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The legend of King Arthur may or may not be true, but the story of the forbidden love of his Queen for one of his Knights lives in the hearts and minds of most of the Baby Boomers I know.

Camelot, the castle, the musical play, the movie are as much a part of the 1960s as the Beatles, The Stones, and Viet Nam.

King Arthur’s Queen, Guinevere lived in the times of the Crusades, chivalry, Maryology, and the chastity belt.


Arthur’s Knights of the Round Table were legends in their own right, men of valour, bravery, and finesse.

Lancelot du Lac, the horny Frenchman in the mix, landed in Avalon, stole the heart of the Queen, and tore the kingdom apart.

Franco Nero

Guinevere’s story and heritage are varied.  Some say she was Welsh, others a Celt, the daughter of a King, and even a commoner.

She was by all accounts a great beauty.

Lancelot was French, the chief Knight of the Round Table and the King’s best friend.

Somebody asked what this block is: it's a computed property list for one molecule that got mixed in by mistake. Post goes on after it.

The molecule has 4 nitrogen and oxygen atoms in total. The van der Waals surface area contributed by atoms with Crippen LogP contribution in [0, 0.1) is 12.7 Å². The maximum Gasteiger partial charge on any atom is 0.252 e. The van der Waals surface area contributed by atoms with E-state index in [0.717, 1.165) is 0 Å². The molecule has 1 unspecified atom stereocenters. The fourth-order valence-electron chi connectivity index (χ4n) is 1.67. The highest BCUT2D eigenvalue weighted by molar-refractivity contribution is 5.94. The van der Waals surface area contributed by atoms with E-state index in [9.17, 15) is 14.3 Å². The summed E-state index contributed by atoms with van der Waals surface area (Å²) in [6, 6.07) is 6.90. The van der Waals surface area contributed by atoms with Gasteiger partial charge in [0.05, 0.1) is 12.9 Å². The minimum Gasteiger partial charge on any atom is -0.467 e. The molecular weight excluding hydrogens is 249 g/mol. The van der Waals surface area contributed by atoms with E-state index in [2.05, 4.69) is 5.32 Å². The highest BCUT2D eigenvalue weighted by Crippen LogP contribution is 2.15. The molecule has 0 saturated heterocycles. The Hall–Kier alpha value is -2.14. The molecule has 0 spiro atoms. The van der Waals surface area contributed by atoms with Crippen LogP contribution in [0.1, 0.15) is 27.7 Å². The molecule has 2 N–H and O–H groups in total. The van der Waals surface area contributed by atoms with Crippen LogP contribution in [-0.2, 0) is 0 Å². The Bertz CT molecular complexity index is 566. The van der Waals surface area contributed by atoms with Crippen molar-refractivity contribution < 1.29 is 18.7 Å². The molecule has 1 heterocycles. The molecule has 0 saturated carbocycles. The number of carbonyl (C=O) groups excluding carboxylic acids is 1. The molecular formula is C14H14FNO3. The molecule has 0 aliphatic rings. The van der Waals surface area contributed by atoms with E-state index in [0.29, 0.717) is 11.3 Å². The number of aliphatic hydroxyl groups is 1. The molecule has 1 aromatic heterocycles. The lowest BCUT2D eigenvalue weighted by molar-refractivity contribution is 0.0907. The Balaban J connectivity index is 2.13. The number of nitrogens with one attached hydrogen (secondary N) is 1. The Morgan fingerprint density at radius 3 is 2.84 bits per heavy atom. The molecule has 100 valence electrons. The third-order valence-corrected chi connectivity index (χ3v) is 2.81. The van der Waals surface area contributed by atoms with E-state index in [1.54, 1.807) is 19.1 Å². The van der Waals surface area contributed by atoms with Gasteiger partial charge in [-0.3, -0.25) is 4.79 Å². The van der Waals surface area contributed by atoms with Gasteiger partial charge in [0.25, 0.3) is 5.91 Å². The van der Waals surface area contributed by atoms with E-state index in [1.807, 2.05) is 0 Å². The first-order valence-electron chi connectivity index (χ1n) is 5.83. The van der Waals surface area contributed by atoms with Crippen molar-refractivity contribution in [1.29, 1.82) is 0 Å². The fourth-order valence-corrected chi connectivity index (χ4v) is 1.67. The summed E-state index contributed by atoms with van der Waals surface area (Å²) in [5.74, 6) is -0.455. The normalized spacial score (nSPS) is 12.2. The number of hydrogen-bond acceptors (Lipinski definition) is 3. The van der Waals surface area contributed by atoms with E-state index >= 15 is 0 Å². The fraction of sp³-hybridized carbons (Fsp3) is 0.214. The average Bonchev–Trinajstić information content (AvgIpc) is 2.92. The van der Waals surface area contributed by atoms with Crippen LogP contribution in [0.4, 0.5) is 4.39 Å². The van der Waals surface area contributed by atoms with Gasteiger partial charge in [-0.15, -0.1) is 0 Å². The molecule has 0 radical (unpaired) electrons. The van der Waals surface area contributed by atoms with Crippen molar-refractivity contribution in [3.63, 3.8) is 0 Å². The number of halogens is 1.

But love, love got in the way.

Guinevere fell for Lancelot and put the kingdom at peril.

The kind, loyal, strong and wise Lancelot was no match for love.  They tried to keep the affair a secret, but other Knights knew.  Sir Meliagaunt became suspicious and before the King and Queen, he confronted Sir Lancelot.

The Queen’s honor and life must be spared at all costs, so Lancelot, the brave one, challenged Meliagaunt.  As the fight proceeded, Lancelot struck a fatal blow, dispatching his accuser and saving the Queen.

The rumors continued, the lovers became careless, and 12 angry men, Knights of the Round Table, broke into Guinevere’s chamber, catching the lovers.

Lancelot, valiant, strong, and buck naked fought his way out of the castle, Guinevere was taken prisoner and condemned to death by fire.

UPon hearing of the impending doom of his lady fair, du Lac stormed the castle, killing several of his former friends, but failed to rescue the Queen.

The lovers spent the rest of their lives apart.  He a hermit, she a nun.

Alfred Lord Tennyson immortalized the duo in a poem, saying, “…a man had given all other bliss, and all his worth for this, to waste his whole heart in one kiss, upon her perfect lips.”

The story has been told, retold, filmed, re-filmed, again and again.

But, the one that sticks in our mind, is the Camelot we knew when Franco Nero and Vanessa Redgrave, lovers in fact, played the lovers on film.

Nero and Redgrave

There was never a more convenient spot for happily ever aftering, but there was no happily ever after.



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